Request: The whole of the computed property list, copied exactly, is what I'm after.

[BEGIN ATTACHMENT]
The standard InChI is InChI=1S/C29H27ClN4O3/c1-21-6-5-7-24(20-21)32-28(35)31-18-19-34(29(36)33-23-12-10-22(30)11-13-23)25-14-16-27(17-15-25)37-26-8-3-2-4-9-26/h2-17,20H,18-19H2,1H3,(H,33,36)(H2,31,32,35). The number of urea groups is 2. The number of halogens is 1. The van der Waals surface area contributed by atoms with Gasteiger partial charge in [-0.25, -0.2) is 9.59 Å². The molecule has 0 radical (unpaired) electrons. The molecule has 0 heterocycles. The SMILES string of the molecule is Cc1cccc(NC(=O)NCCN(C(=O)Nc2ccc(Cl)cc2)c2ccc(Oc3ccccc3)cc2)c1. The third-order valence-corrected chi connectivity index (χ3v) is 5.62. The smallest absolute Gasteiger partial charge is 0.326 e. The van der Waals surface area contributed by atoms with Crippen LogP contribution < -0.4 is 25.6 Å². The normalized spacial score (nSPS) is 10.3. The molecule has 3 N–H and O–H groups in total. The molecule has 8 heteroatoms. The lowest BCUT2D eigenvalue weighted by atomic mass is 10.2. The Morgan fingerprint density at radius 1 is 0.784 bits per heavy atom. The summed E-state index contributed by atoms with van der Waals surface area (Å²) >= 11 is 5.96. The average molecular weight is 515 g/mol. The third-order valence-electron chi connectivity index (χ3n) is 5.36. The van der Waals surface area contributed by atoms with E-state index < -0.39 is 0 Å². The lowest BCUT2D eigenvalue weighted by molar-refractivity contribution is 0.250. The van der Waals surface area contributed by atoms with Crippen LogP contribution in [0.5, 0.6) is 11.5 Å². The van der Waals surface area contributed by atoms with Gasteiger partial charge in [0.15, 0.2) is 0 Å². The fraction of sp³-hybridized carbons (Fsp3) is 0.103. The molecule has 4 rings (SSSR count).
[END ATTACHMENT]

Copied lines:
The standard InChI is InChI=1S/C29H27ClN4O3/c1-21-6-5-7-24(20-21)32-28(35)31-18-19-34(29(36)33-23-12-10-22(30)11-13-23)25-14-16-27(17-15-25)37-26-8-3-2-4-9-26/h2-17,20H,18-19H2,1H3,(H,33,36)(H2,31,32,35). The number of urea groups is 2. The number of halogens is 1. The van der Waals surface area contributed by atoms with Gasteiger partial charge in [-0.25, -0.2) is 9.59 Å². The molecule has 0 radical (unpaired) electrons. The molecule has 0 heterocycles. The SMILES string of the molecule is Cc1cccc(NC(=O)NCCN(C(=O)Nc2ccc(Cl)cc2)c2ccc(Oc3ccccc3)cc2)c1. The third-order valence-corrected chi connectivity index (χ3v) is 5.62. The smallest absolute Gasteiger partial charge is 0.326 e. The van der Waals surface area contributed by atoms with Crippen LogP contribution < -0.4 is 25.6 Å². The normalized spacial score (nSPS) is 10.3. The molecule has 3 N–H and O–H groups in total. The molecule has 8 heteroatoms. The lowest BCUT2D eigenvalue weighted by atomic mass is 10.2. The Morgan fingerprint density at radius 1 is 0.784 bits per heavy atom. The summed E-state index contributed by atoms with van der Waals surface area (Å²) >= 11 is 5.96. The average molecular weight is 515 g/mol. The third-order valence-electron chi connectivity index (χ3n) is 5.36. The van der Waals surface area contributed by atoms with E-state index < -0.39 is 0 Å². The lowest BCUT2D eigenvalue weighted by molar-refractivity contribution is 0.250. The van der Waals surface area contributed by atoms with Crippen LogP contribution in [0.5, 0.6) is 11.5 Å². The van der Waals surface area contributed by atoms with Gasteiger partial charge in [0.15, 0.2) is 0 Å². The fraction of sp³-hybridized carbons (Fsp3) is 0.103. The molecule has 4 rings (SSSR count).